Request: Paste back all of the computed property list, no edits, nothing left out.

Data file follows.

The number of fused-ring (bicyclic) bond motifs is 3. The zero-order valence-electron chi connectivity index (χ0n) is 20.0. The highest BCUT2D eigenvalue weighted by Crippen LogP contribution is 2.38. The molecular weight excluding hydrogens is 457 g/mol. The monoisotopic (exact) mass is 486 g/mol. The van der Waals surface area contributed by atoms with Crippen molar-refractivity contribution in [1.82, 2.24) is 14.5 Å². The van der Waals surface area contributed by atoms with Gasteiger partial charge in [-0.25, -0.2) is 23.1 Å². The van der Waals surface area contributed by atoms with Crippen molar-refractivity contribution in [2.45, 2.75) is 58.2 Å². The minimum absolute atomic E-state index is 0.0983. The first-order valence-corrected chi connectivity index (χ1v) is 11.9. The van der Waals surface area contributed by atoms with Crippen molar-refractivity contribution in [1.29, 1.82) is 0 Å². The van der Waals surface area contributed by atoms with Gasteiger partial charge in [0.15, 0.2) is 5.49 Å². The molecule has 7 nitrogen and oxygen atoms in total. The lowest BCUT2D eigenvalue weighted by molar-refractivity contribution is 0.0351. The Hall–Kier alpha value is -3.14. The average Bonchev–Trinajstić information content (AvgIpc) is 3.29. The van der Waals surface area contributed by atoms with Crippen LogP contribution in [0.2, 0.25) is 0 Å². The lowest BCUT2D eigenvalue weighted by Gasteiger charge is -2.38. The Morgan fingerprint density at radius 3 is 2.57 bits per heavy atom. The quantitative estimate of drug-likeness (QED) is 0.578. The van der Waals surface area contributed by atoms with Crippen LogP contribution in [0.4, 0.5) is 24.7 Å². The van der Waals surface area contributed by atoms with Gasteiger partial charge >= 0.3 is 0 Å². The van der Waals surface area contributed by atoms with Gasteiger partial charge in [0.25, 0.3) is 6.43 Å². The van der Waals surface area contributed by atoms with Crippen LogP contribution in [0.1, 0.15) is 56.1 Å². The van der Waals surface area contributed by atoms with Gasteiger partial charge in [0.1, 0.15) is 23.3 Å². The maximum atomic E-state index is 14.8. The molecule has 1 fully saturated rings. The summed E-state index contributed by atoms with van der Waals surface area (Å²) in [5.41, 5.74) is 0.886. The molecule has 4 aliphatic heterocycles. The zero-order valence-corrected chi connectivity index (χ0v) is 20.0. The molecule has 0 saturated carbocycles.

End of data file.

The number of fused-ring (bicyclic) bond motifs is 3. The zero-order valence-electron chi connectivity index (χ0n) is 20.0. The highest BCUT2D eigenvalue weighted by Crippen LogP contribution is 2.38. The molecular weight excluding hydrogens is 457 g/mol. The monoisotopic (exact) mass is 486 g/mol. The van der Waals surface area contributed by atoms with Crippen molar-refractivity contribution in [1.82, 2.24) is 14.5 Å². The van der Waals surface area contributed by atoms with Gasteiger partial charge in [-0.25, -0.2) is 23.1 Å². The van der Waals surface area contributed by atoms with Crippen molar-refractivity contribution in [2.45, 2.75) is 58.2 Å². The minimum absolute atomic E-state index is 0.0983. The first-order valence-corrected chi connectivity index (χ1v) is 11.9. The van der Waals surface area contributed by atoms with Crippen molar-refractivity contribution in [1.29, 1.82) is 0 Å². The van der Waals surface area contributed by atoms with Gasteiger partial charge in [0.15, 0.2) is 5.49 Å². The molecule has 7 nitrogen and oxygen atoms in total. The lowest BCUT2D eigenvalue weighted by molar-refractivity contribution is 0.0351. The Hall–Kier alpha value is -3.14. The average Bonchev–Trinajstić information content (AvgIpc) is 3.29. The van der Waals surface area contributed by atoms with Crippen LogP contribution in [0.2, 0.25) is 0 Å². The lowest BCUT2D eigenvalue weighted by Gasteiger charge is -2.38. The Morgan fingerprint density at radius 3 is 2.57 bits per heavy atom. The quantitative estimate of drug-likeness (QED) is 0.578. The van der Waals surface area contributed by atoms with Crippen LogP contribution in [0.4, 0.5) is 24.7 Å². The van der Waals surface area contributed by atoms with Gasteiger partial charge >= 0.3 is 0 Å². The van der Waals surface area contributed by atoms with Gasteiger partial charge in [0.25, 0.3) is 6.43 Å². The van der Waals surface area contributed by atoms with Crippen LogP contribution in [0.1, 0.15) is 56.1 Å². The van der Waals surface area contributed by atoms with Gasteiger partial charge in [0.1, 0.15) is 23.3 Å². The maximum atomic E-state index is 14.8. The molecule has 1 fully saturated rings. The summed E-state index contributed by atoms with van der Waals surface area (Å²) in [5.41, 5.74) is 0.886. The molecule has 4 aliphatic heterocycles. The zero-order valence-corrected chi connectivity index (χ0v) is 20.0. The molecule has 0 saturated carbocycles.